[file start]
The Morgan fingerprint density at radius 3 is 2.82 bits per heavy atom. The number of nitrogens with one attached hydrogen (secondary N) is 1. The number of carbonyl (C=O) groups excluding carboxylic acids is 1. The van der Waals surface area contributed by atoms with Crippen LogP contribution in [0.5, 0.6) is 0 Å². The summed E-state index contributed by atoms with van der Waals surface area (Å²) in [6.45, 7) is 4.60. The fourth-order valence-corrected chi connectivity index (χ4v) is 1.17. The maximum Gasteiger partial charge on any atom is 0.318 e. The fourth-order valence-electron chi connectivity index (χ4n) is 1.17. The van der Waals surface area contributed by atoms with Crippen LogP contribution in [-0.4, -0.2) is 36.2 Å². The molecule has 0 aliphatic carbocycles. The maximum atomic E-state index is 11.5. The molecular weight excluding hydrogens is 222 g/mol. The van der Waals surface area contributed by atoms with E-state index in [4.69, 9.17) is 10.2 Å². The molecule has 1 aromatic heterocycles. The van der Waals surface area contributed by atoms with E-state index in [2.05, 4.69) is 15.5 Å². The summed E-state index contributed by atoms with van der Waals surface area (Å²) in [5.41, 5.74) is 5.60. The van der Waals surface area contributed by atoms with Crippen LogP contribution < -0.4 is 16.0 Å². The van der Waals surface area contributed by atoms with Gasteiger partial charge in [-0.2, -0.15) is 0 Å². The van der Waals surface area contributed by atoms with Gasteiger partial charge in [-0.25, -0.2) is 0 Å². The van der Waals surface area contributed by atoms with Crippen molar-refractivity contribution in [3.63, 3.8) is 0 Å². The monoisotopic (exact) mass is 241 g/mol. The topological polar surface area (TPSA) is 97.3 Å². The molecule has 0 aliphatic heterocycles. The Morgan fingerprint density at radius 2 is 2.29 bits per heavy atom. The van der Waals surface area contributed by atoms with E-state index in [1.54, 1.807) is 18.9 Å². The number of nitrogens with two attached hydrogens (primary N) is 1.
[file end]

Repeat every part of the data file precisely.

The Morgan fingerprint density at radius 3 is 2.82 bits per heavy atom. The number of nitrogens with one attached hydrogen (secondary N) is 1. The number of carbonyl (C=O) groups excluding carboxylic acids is 1. The van der Waals surface area contributed by atoms with Crippen LogP contribution in [0.5, 0.6) is 0 Å². The summed E-state index contributed by atoms with van der Waals surface area (Å²) in [6.45, 7) is 4.60. The fourth-order valence-corrected chi connectivity index (χ4v) is 1.17. The maximum Gasteiger partial charge on any atom is 0.318 e. The fourth-order valence-electron chi connectivity index (χ4n) is 1.17. The van der Waals surface area contributed by atoms with Crippen LogP contribution in [-0.4, -0.2) is 36.2 Å². The molecule has 0 aliphatic carbocycles. The maximum atomic E-state index is 11.5. The molecular weight excluding hydrogens is 222 g/mol. The van der Waals surface area contributed by atoms with E-state index in [4.69, 9.17) is 10.2 Å². The molecule has 1 aromatic heterocycles. The van der Waals surface area contributed by atoms with E-state index in [2.05, 4.69) is 15.5 Å². The summed E-state index contributed by atoms with van der Waals surface area (Å²) in [5.41, 5.74) is 5.60. The van der Waals surface area contributed by atoms with Crippen LogP contribution < -0.4 is 16.0 Å². The van der Waals surface area contributed by atoms with Gasteiger partial charge in [-0.2, -0.15) is 0 Å². The van der Waals surface area contributed by atoms with Gasteiger partial charge in [-0.25, -0.2) is 0 Å². The van der Waals surface area contributed by atoms with Crippen molar-refractivity contribution in [3.63, 3.8) is 0 Å². The monoisotopic (exact) mass is 241 g/mol. The topological polar surface area (TPSA) is 97.3 Å². The molecule has 0 aliphatic heterocycles. The Morgan fingerprint density at radius 2 is 2.29 bits per heavy atom. The van der Waals surface area contributed by atoms with E-state index in [1.54, 1.807) is 18.9 Å². The number of nitrogens with two attached hydrogens (primary N) is 1.